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Lazy Mayans, burnt tongues and Christmas chaos.

24 Dec

Well, since you’re currently reading this post, you too have survived the most recent end of the world-apocalyptic prediction. Yup, those Mayans were sure on the ball; maybe they were procrastinators and ran out of time (ha-ha) to finish their calendar? Could be a plausible explanation. Not like anyone else has ever put things off until the last minute and turned out a crappy final product. So there, the Mayans were not wrong, they were just lazy…the world according to Dave!

Anyway, it is the night before Christmas and the house is finally quiet. I guess it could be worse as I could have been at work today. Yes, I am officially on holidays, though the craziness of the last few days doesn’t make it seem like it. I was very glad when Friday rolled around last week as it meant the end of a very long haul that started in September. It is typically a very fun day for obvious reasons; we teachers probably like it more than the kids!

In the last number of years it has become tradition for me to cook pancakes for my period one class to reward them for their efforts with the city Christmas cheer campaign. Although it is a bit of work on my part, I know they appreciate it (I normally make pancakes from scratch, but that’s not possible in this case). Hopefully I can keep this up for the next 15 years!

Now the only black spot on that day was another food related incident with my Grade 12’s. They got me again! As we prepared to leave the class for the annual Christmas assembly, one my students casually offered me a jelly bean. I really had to try it. I thought, “It’s a jelly bean, it can’t be that bad!” As I bit into it, I was immediately greeted by the taste of…orange. Perfect right? Unfortunately that was suddenly replaced by a searing sensation on my tongue. I had just eaten an Ass Kickin’ jelly bean, wonderfully flavoured with habanero peppers. My God! Fool me once shame on you, fool me twice…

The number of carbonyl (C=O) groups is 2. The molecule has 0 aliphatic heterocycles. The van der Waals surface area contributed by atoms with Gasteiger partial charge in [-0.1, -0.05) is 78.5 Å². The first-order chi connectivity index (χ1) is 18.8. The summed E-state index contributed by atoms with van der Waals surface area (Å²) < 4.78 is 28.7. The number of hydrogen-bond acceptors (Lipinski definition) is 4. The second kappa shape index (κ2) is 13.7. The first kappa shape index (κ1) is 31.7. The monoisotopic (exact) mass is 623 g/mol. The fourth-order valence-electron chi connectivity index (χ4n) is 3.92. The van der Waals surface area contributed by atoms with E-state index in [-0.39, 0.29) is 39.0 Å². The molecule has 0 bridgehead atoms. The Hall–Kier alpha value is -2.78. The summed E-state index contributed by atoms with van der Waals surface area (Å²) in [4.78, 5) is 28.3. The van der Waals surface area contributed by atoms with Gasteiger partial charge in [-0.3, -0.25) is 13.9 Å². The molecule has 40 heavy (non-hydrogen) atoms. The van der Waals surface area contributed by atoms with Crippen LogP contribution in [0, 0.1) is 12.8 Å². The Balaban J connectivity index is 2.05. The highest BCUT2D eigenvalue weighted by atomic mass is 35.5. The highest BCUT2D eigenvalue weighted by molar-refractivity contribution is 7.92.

So as I’ve already mentioned, the last few days have been a bit hectic, but since tomorrow is Christmas, I’m hoping that things will slow down in a few days. Today we had the family over for dinner and of course it was non-stop excitement. My wonderfully wife did a big chunk of the heavy lifting so it could have been worse for me. The boys are tucked in for the night and Santa is on his way. Time to relax a bit!

Once things settle down, I hope to spend time working on some railway stuff. I’ve decided to put the Historical Society on the back-burner for a week or two so I can get to a few things that I’ve neglected for a while. One of my principle tasks is to get some writing done on the Leeblain article.

I did spend quite a bit of time last night working on it last night. It actually felt really good to immerse myself into some research and writing again. Leeblain is one of those great what if’s in the story of the railway. Over the last few years I’ve spent quite a bit of time there and I often find myself looking around trying to envision what that spot would have looked like had the railway succeeded and the town grown into the metropolis that it was supposed to be. Certainly it would have transformed the Gunflint Lake area.

Tonight I read my son Ethan the “Polar Express” as his bedtime story. I wrote about this topic a year ago and I can remember my words regarding trains rolling along the line in winter. Tonight my thoughts were of Leeblain, and what it would have looked like nearly 120 years ago. What was Christmas like there in 1893? The optimism for great things must have been palpable. The experience of celebrating this event at a station/hotel in such a remote location must have been memorable, although if it was as cold as it is right now (-22C with the wind) it would not have been very toasty.

Leeblain, August 2012.

Leeblain, August 2012.

Anyway, I’m pretty pooped so I think it’s time to wrap it up. Big day tomorrow…can’t wait to see what Santa brought me! More great thoughts next week. Until then…Merry Christmas!

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Posted by on December 24, 2012 in History, Miscellaneous, Research, Writing

 

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